Getting PR for your startup requires hustle: Here’s what you need to know

- February 19, 2015 4 MIN READ

I’ve worked in tech PR for years, advising a range of startups in San Francisco. I now work as the Senior PR Manager for cloud accounting software provider Xero in Australia. I’ve secured media coverage for the companies I’ve worked for in top tier publications like USA Today, CNET, The Australian Financial Review, Techcrunch, BRW, and many more, and still punch the air when I see a story I’ve been involved in published. Because of this, the most common question I get asked from people working in startups is “How do I get media coverage?”

When you’re starting a company, time and resources are limited, and your budget may not extend to a PR agency or full time communications professional. In my experience, what you do need is to draw from the inner growth engine that you’ll find in the best PR professionals – hustle. Just like you are hustling to build the next big thing, you need to hustle to get people paying attention to what you and your team are doing.

With that in mind, here are my top tips on how to get media coverage for your startup.

Build personal relationships

When I first started working in San Francisco, I was a small fish in a very big pond. I was the first internal PR Manager for my startup and didn’t have the backing of an agency with their ready-made directory of contacts. To make matters even more challenging, it was my first time in America and I didn’t know anyone.

A cup of coffee was my ‘secret weapon’. I emailed people in the tech PR industry and asked them out for coffee. Not only were they generous with their time, they were willing to share important information about the industry and journalists who wrote about it. At these coffee-fuelled meetings with reporters, I steered clear of pitching them about my company and focused on them; what stories interested them, how they liked to be alerted about news, their writing styles, etc.

I shared personal stories about myself so they got to know me as a person, rather than bombarding them with cold, impersonal emails. On some occasions, they asked me about my product, so I was able to do a soft pitch; other times, though, they didn’t. But that said, in every email that followed, I would always get a response as a result of the relationship I had forged with that particular person.

I wrote a list of outlets I wanted coverage in and reporters that I needed to pitch and did my research. I followed them on Twitter, read their stories and promoted relevant articles through my own social networks, often leaving a comment directly upon the story itself. I took a genuine interest in what they were doing and got my name out there, which made it easier the next time I reached out.

The important thing to remember with startup PR is that you need to approach these relationships in a mutually beneficial way. If it’s a one way street of benefit, it won’t work in the long run for either of you.

Be prepared

Have a media kit, no matter how small your company is. It should consist of a one pager about what your startup does, background of the company and founders as well as interesting stats, such as number of customers, number of downloads, etc. And have good visual content! Every media outlet needs images to tell a story. Make sure you have great high-res screenshots, photos of the co-founders, and videos if possible.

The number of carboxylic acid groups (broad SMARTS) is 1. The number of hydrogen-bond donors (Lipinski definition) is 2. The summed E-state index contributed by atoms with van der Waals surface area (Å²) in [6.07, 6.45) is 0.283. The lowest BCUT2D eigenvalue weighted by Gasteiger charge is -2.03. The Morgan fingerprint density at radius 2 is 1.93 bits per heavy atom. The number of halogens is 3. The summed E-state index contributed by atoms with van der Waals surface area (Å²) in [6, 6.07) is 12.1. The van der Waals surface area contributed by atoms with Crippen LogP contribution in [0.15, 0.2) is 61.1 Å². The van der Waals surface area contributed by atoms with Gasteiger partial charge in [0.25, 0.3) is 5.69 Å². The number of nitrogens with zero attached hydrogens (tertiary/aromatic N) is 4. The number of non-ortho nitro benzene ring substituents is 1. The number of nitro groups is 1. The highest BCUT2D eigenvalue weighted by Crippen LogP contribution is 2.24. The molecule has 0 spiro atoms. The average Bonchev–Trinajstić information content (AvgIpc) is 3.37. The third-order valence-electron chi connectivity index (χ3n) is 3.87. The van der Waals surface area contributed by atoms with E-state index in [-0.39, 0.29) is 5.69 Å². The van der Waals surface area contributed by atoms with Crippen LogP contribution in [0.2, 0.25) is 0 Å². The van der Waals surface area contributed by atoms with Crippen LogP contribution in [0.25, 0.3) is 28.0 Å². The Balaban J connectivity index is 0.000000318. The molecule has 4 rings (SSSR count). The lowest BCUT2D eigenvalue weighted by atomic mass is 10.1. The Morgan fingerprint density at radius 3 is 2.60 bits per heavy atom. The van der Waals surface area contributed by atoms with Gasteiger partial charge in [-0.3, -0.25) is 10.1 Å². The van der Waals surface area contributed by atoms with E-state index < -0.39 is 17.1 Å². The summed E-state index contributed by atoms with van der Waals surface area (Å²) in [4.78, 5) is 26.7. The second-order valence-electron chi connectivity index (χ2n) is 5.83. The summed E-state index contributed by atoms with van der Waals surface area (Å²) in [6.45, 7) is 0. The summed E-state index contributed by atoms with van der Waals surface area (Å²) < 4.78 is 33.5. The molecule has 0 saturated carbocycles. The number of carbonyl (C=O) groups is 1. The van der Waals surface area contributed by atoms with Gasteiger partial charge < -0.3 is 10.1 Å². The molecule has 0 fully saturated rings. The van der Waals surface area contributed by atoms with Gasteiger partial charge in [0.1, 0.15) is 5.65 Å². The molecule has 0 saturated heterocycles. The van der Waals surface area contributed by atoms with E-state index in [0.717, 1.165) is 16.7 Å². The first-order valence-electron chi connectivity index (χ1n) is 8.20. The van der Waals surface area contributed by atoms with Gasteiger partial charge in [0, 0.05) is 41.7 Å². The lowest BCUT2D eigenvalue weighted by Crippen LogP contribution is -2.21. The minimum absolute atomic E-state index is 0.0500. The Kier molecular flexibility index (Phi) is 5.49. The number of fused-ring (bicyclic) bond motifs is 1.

Everyone in the company, from the CEO to customer service, should have the elevator pitch down pat and able to talk about what the company does in a couple of sentences. An elevator pitch is important as it is sharable and helps with the consistency of messaging.

Pitch a story, not a press release

The best way to get press for your product is to pitch a story instead of asking a journalist to write about your business. Keep the pitch short, use bullet points, and focus on an angle that creates an emotional connection. How does your product or service help others and what is the impact? Tailor the pitch to the publication and keep it personal – journalists can spot a cut and paste a mile away.

Think big to stand out

The challenge of getting media coverage is that every company has the same goals. It’s even more difficult when all these companies converge in one place, such as SXSW, vastly outnumbering the journalists that attend. Standing out from the crowd at events like these requires some out of the box ideas.

In 2012 I attended SXSW Interactive on behalf of Tagged, a social network based in San Francisco. We (like every other company) wanted to put our CEO in front of relevant journalists to secure media coverage. We came up with the idea of free limo rides for journalists arriving at Austin airport to be taken to their hotel. This achieved our objective, and helped the media with a free and fun limo ride to their hotel, when cab lines are usually miles long. This stunt got us coverage in USA Today, CNET and Techcrunch and has now become a tradition at SXSW.

Want to give a good experience, and get people talking about your company? Xero recently delivered Xero branded cupcakes to all startup incubators in Australia to announce our new partnership with Startup AUS. They were really well received, with startups tweeting photos of the cupcakes and remembering that Xero sent them, because of the branding.

So before you approach journalists, think carefully about your story, consider your points of difference, craft a solid message, do your research and even apply some out-of-the-box thinking. Tick these boxes and I guarantee the media will take an interest in the story behind your startup. And don’t forget that inner hustle.

Marina Holmes is the Australian Senior PR & Social Manager for cloud accounting software, Xero.